Suzanne Alyssa Andrew’s debut novel weaves a tale of love and loss from multiple perspectives.
This account is more than an unusually entertaining midlife chronicle, encompassing Montreal’s music scene, differing philosophies of recording, and how technological change is affecting the music industry.
The central question of the book is worth contemplating, at least if we want the species to continue.
“Scout” Finch returns home to Maycomb to check in on her beloved father, but readers might not like what they see when she gets there.
This debut novel by the Ontario-based writer is a masterpiece of half-truths, understatement, and ironies.
Alix Hawley’s All True Not a Lie in It won the national Amazon.ca/Walrus Magazine First Novel Award for good reason.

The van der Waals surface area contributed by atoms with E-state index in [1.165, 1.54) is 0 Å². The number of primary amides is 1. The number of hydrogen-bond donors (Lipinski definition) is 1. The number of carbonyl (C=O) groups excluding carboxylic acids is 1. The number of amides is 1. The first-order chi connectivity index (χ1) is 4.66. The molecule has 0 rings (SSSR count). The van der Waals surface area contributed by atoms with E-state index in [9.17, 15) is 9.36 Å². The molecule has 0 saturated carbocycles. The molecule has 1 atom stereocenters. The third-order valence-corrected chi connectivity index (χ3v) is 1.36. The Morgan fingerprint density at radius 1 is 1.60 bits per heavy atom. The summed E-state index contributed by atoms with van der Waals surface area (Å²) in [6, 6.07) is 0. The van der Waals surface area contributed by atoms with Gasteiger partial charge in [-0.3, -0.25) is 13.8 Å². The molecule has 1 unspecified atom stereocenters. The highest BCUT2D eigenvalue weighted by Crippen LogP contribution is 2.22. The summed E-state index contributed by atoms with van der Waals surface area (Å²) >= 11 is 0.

Johann Hari's argument boils down to one simple point: even the most addictive of illicit drugs are more harmful to people when they remain illegal.
The only truly revelatory info in either is Bill Kreutzmann’s sage advice: never wrap your speed in tinfoil and leave it in a tree.
Saul, researching and writing after Pryor’s 2005 death, is able to open up interviewees to reveal a more candid and often significantly more complex figure.
Specimen’s original, odd, and compelling mix of sci-fi–flavoured literature proves Kovalyova’s experiment a significant one that surely deserves further testing.